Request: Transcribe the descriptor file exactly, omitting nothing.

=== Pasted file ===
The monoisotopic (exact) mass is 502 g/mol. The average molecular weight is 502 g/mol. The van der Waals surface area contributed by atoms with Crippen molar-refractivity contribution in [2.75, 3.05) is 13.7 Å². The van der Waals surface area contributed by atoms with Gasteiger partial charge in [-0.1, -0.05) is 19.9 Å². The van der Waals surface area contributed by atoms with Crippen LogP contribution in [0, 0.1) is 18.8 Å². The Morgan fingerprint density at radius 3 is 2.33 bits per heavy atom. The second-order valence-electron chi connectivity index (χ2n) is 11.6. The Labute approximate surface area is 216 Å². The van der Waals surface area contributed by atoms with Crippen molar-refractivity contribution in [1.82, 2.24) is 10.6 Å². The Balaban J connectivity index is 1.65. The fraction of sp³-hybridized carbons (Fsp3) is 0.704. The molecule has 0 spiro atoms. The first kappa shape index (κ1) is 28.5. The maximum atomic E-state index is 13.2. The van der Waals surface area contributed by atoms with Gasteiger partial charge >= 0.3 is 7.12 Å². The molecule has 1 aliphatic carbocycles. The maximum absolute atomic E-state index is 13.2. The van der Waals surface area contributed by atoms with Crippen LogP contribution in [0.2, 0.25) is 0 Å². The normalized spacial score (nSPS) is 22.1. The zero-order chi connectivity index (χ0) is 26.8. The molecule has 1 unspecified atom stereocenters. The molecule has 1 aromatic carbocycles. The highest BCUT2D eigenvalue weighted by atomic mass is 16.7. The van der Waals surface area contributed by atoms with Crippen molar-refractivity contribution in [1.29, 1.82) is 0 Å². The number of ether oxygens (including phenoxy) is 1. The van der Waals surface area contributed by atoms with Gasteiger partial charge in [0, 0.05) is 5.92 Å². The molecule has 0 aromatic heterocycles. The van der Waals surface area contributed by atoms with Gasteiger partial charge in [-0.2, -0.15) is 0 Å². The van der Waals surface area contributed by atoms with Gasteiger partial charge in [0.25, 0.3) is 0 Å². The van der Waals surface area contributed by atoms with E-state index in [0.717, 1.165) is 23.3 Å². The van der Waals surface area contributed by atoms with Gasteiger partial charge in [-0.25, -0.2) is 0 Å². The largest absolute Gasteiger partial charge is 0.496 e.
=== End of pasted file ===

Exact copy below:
The monoisotopic (exact) mass is 502 g/mol. The average molecular weight is 502 g/mol. The van der Waals surface area contributed by atoms with Crippen molar-refractivity contribution in [2.75, 3.05) is 13.7 Å². The van der Waals surface area contributed by atoms with Gasteiger partial charge in [-0.1, -0.05) is 19.9 Å². The van der Waals surface area contributed by atoms with Crippen LogP contribution in [0, 0.1) is 18.8 Å². The Morgan fingerprint density at radius 3 is 2.33 bits per heavy atom. The second-order valence-electron chi connectivity index (χ2n) is 11.6. The Labute approximate surface area is 216 Å². The van der Waals surface area contributed by atoms with Crippen molar-refractivity contribution in [1.82, 2.24) is 10.6 Å². The Balaban J connectivity index is 1.65. The fraction of sp³-hybridized carbons (Fsp3) is 0.704. The molecule has 0 spiro atoms. The first kappa shape index (κ1) is 28.5. The maximum atomic E-state index is 13.2. The van der Waals surface area contributed by atoms with Gasteiger partial charge >= 0.3 is 7.12 Å². The molecule has 1 aliphatic carbocycles. The maximum absolute atomic E-state index is 13.2. The van der Waals surface area contributed by atoms with Crippen LogP contribution in [0.2, 0.25) is 0 Å². The normalized spacial score (nSPS) is 22.1. The zero-order chi connectivity index (χ0) is 26.8. The molecule has 1 unspecified atom stereocenters. The molecule has 1 aromatic carbocycles. The highest BCUT2D eigenvalue weighted by atomic mass is 16.7. The van der Waals surface area contributed by atoms with Crippen molar-refractivity contribution in [1.29, 1.82) is 0 Å². The number of ether oxygens (including phenoxy) is 1. The van der Waals surface area contributed by atoms with Gasteiger partial charge in [0, 0.05) is 5.92 Å². The molecule has 0 aromatic heterocycles. The van der Waals surface area contributed by atoms with Gasteiger partial charge in [-0.2, -0.15) is 0 Å². The van der Waals surface area contributed by atoms with Gasteiger partial charge in [0.25, 0.3) is 0 Å². The van der Waals surface area contributed by atoms with E-state index in [0.717, 1.165) is 23.3 Å². The van der Waals surface area contributed by atoms with Gasteiger partial charge in [-0.25, -0.2) is 0 Å². The largest absolute Gasteiger partial charge is 0.496 e.